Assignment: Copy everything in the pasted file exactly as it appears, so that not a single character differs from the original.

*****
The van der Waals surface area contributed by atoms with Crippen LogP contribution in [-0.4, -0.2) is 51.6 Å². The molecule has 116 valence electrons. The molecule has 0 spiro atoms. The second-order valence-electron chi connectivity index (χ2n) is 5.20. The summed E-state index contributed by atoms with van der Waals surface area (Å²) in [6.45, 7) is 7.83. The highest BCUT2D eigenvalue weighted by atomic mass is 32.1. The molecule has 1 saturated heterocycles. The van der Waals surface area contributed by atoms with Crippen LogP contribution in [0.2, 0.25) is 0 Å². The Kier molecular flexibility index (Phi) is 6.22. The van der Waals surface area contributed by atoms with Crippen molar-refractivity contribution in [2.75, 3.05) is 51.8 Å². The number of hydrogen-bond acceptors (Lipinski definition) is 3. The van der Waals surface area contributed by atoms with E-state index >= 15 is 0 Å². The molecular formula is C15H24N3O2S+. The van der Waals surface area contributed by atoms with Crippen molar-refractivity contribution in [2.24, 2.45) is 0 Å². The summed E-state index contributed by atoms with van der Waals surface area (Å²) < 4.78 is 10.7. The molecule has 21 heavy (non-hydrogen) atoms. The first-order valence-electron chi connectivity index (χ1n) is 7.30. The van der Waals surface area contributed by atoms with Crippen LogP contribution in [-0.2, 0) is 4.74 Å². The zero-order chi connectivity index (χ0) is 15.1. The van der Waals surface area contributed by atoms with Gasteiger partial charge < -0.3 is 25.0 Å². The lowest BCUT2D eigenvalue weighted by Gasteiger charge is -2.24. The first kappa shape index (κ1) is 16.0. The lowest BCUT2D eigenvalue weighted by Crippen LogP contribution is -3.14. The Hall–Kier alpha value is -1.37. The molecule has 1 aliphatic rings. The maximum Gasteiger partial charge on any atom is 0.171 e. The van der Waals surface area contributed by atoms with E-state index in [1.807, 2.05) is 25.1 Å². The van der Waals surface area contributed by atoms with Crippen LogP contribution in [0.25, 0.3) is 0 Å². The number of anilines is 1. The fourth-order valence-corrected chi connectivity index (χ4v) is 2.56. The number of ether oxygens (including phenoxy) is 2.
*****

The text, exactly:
The van der Waals surface area contributed by atoms with Crippen LogP contribution in [-0.4, -0.2) is 51.6 Å². The molecule has 116 valence electrons. The molecule has 0 spiro atoms. The second-order valence-electron chi connectivity index (χ2n) is 5.20. The summed E-state index contributed by atoms with van der Waals surface area (Å²) in [6.45, 7) is 7.83. The highest BCUT2D eigenvalue weighted by atomic mass is 32.1. The molecule has 1 saturated heterocycles. The van der Waals surface area contributed by atoms with Crippen LogP contribution in [0.2, 0.25) is 0 Å². The Kier molecular flexibility index (Phi) is 6.22. The van der Waals surface area contributed by atoms with Crippen molar-refractivity contribution in [2.75, 3.05) is 51.8 Å². The number of hydrogen-bond acceptors (Lipinski definition) is 3. The van der Waals surface area contributed by atoms with E-state index >= 15 is 0 Å². The molecular formula is C15H24N3O2S+. The van der Waals surface area contributed by atoms with Crippen molar-refractivity contribution in [2.24, 2.45) is 0 Å². The summed E-state index contributed by atoms with van der Waals surface area (Å²) < 4.78 is 10.7. The molecule has 21 heavy (non-hydrogen) atoms. The first-order valence-electron chi connectivity index (χ1n) is 7.30. The van der Waals surface area contributed by atoms with Crippen LogP contribution in [-0.2, 0) is 4.74 Å². The zero-order chi connectivity index (χ0) is 15.1. The van der Waals surface area contributed by atoms with Gasteiger partial charge < -0.3 is 25.0 Å². The lowest BCUT2D eigenvalue weighted by Gasteiger charge is -2.24. The first kappa shape index (κ1) is 16.0. The lowest BCUT2D eigenvalue weighted by Crippen LogP contribution is -3.14. The Hall–Kier alpha value is -1.37. The molecule has 1 aliphatic rings. The maximum Gasteiger partial charge on any atom is 0.171 e. The van der Waals surface area contributed by atoms with E-state index in [1.807, 2.05) is 25.1 Å². The van der Waals surface area contributed by atoms with Crippen LogP contribution in [0.25, 0.3) is 0 Å². The number of anilines is 1. The fourth-order valence-corrected chi connectivity index (χ4v) is 2.56. The number of ether oxygens (including phenoxy) is 2.